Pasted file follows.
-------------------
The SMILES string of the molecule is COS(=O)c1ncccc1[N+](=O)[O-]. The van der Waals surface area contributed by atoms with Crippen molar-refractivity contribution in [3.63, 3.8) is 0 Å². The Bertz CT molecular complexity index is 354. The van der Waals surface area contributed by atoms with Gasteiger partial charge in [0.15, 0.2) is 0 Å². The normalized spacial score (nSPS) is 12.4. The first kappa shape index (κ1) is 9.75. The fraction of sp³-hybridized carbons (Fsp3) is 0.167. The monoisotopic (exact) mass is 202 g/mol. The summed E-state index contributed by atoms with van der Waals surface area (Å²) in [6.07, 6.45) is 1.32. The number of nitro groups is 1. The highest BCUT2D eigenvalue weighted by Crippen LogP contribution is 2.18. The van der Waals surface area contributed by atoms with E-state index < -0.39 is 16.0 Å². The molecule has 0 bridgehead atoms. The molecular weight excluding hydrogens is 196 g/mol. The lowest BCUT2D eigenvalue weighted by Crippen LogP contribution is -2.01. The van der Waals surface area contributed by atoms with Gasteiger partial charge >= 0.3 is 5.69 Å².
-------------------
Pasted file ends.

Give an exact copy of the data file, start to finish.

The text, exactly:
The SMILES string of the molecule is COS(=O)c1ncccc1[N+](=O)[O-]. The van der Waals surface area contributed by atoms with Crippen molar-refractivity contribution in [3.63, 3.8) is 0 Å². The Bertz CT molecular complexity index is 354. The van der Waals surface area contributed by atoms with Gasteiger partial charge in [0.15, 0.2) is 0 Å². The normalized spacial score (nSPS) is 12.4. The first kappa shape index (κ1) is 9.75. The fraction of sp³-hybridized carbons (Fsp3) is 0.167. The monoisotopic (exact) mass is 202 g/mol. The summed E-state index contributed by atoms with van der Waals surface area (Å²) in [6.07, 6.45) is 1.32. The number of nitro groups is 1. The highest BCUT2D eigenvalue weighted by Crippen LogP contribution is 2.18. The van der Waals surface area contributed by atoms with E-state index < -0.39 is 16.0 Å². The molecule has 0 bridgehead atoms. The molecular weight excluding hydrogens is 196 g/mol. The lowest BCUT2D eigenvalue weighted by Crippen LogP contribution is -2.01. The van der Waals surface area contributed by atoms with Gasteiger partial charge >= 0.3 is 5.69 Å².